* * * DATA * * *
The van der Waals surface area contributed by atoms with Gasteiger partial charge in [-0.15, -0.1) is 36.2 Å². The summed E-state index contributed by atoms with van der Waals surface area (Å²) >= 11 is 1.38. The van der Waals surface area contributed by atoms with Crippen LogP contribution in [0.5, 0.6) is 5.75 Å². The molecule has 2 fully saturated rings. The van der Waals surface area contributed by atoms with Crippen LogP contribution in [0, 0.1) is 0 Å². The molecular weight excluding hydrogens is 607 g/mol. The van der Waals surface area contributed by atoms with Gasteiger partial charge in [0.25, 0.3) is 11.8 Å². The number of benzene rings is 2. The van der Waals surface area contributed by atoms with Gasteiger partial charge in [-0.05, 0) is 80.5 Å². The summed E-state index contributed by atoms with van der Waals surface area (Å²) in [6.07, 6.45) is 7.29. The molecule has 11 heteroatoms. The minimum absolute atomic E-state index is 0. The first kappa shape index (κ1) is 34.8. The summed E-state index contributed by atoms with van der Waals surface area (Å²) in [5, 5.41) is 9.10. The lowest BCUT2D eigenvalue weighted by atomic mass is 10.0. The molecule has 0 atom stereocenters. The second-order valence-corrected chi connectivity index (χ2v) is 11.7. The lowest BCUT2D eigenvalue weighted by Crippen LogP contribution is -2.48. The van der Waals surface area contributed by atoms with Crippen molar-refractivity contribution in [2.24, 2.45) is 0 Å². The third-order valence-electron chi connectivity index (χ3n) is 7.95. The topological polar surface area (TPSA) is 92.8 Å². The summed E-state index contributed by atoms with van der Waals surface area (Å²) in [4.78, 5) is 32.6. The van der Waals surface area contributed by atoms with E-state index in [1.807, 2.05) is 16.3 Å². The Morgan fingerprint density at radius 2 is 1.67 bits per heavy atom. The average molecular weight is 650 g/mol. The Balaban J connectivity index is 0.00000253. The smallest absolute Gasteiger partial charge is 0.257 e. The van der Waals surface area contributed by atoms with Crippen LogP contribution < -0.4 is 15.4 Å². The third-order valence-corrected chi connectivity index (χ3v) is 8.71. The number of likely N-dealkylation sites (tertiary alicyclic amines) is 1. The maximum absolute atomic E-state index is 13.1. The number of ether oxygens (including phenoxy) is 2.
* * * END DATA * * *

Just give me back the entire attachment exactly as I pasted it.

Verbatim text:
The van der Waals surface area contributed by atoms with Gasteiger partial charge in [-0.15, -0.1) is 36.2 Å². The summed E-state index contributed by atoms with van der Waals surface area (Å²) >= 11 is 1.38. The van der Waals surface area contributed by atoms with Crippen LogP contribution in [0.5, 0.6) is 5.75 Å². The molecule has 2 fully saturated rings. The van der Waals surface area contributed by atoms with Crippen LogP contribution in [0, 0.1) is 0 Å². The molecular weight excluding hydrogens is 607 g/mol. The van der Waals surface area contributed by atoms with Gasteiger partial charge in [0.25, 0.3) is 11.8 Å². The number of benzene rings is 2. The van der Waals surface area contributed by atoms with Gasteiger partial charge in [-0.05, 0) is 80.5 Å². The summed E-state index contributed by atoms with van der Waals surface area (Å²) in [6.07, 6.45) is 7.29. The molecule has 11 heteroatoms. The minimum absolute atomic E-state index is 0. The first kappa shape index (κ1) is 34.8. The summed E-state index contributed by atoms with van der Waals surface area (Å²) in [5, 5.41) is 9.10. The lowest BCUT2D eigenvalue weighted by atomic mass is 10.0. The molecule has 0 atom stereocenters. The second-order valence-corrected chi connectivity index (χ2v) is 11.7. The lowest BCUT2D eigenvalue weighted by Crippen LogP contribution is -2.48. The van der Waals surface area contributed by atoms with Crippen molar-refractivity contribution in [2.24, 2.45) is 0 Å². The third-order valence-electron chi connectivity index (χ3n) is 7.95. The topological polar surface area (TPSA) is 92.8 Å². The summed E-state index contributed by atoms with van der Waals surface area (Å²) in [4.78, 5) is 32.6. The van der Waals surface area contributed by atoms with E-state index in [1.807, 2.05) is 16.3 Å². The Morgan fingerprint density at radius 2 is 1.67 bits per heavy atom. The average molecular weight is 650 g/mol. The Balaban J connectivity index is 0.00000253. The smallest absolute Gasteiger partial charge is 0.257 e. The van der Waals surface area contributed by atoms with Crippen LogP contribution < -0.4 is 15.4 Å². The third-order valence-corrected chi connectivity index (χ3v) is 8.71. The number of likely N-dealkylation sites (tertiary alicyclic amines) is 1. The maximum absolute atomic E-state index is 13.1. The number of ether oxygens (including phenoxy) is 2.